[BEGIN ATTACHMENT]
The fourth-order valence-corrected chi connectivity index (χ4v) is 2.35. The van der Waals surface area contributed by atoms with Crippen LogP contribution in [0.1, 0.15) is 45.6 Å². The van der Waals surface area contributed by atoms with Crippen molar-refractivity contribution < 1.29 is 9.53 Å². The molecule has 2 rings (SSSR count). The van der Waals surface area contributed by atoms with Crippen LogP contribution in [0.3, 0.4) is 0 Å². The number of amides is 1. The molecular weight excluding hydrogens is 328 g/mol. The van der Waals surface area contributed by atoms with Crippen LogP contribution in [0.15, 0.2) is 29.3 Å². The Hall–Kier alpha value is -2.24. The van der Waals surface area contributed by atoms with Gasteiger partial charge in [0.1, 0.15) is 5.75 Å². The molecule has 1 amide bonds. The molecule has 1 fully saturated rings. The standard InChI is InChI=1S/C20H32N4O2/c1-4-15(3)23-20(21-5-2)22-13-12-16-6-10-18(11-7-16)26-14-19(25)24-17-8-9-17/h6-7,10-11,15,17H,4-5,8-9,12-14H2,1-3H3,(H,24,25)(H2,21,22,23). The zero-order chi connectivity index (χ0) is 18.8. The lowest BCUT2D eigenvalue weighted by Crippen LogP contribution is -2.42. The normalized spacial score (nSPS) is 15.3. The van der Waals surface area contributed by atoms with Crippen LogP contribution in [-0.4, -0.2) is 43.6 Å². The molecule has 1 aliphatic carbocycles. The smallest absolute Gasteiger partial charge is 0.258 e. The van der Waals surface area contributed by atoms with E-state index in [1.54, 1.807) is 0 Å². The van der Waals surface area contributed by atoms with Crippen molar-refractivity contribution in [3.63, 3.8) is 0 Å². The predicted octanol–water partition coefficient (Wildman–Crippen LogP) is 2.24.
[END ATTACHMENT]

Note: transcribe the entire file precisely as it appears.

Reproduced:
The fourth-order valence-corrected chi connectivity index (χ4v) is 2.35. The van der Waals surface area contributed by atoms with Crippen LogP contribution in [0.1, 0.15) is 45.6 Å². The van der Waals surface area contributed by atoms with Crippen molar-refractivity contribution < 1.29 is 9.53 Å². The molecule has 2 rings (SSSR count). The van der Waals surface area contributed by atoms with Crippen LogP contribution in [0.3, 0.4) is 0 Å². The number of amides is 1. The molecular weight excluding hydrogens is 328 g/mol. The van der Waals surface area contributed by atoms with Crippen LogP contribution in [0.15, 0.2) is 29.3 Å². The Hall–Kier alpha value is -2.24. The van der Waals surface area contributed by atoms with Gasteiger partial charge in [0.1, 0.15) is 5.75 Å². The molecule has 1 amide bonds. The molecule has 1 fully saturated rings. The standard InChI is InChI=1S/C20H32N4O2/c1-4-15(3)23-20(21-5-2)22-13-12-16-6-10-18(11-7-16)26-14-19(25)24-17-8-9-17/h6-7,10-11,15,17H,4-5,8-9,12-14H2,1-3H3,(H,24,25)(H2,21,22,23). The zero-order chi connectivity index (χ0) is 18.8. The lowest BCUT2D eigenvalue weighted by Crippen LogP contribution is -2.42. The normalized spacial score (nSPS) is 15.3. The van der Waals surface area contributed by atoms with Crippen LogP contribution in [-0.4, -0.2) is 43.6 Å². The molecule has 1 aliphatic carbocycles. The smallest absolute Gasteiger partial charge is 0.258 e. The van der Waals surface area contributed by atoms with E-state index in [1.54, 1.807) is 0 Å². The van der Waals surface area contributed by atoms with Crippen molar-refractivity contribution in [3.63, 3.8) is 0 Å². The predicted octanol–water partition coefficient (Wildman–Crippen LogP) is 2.24.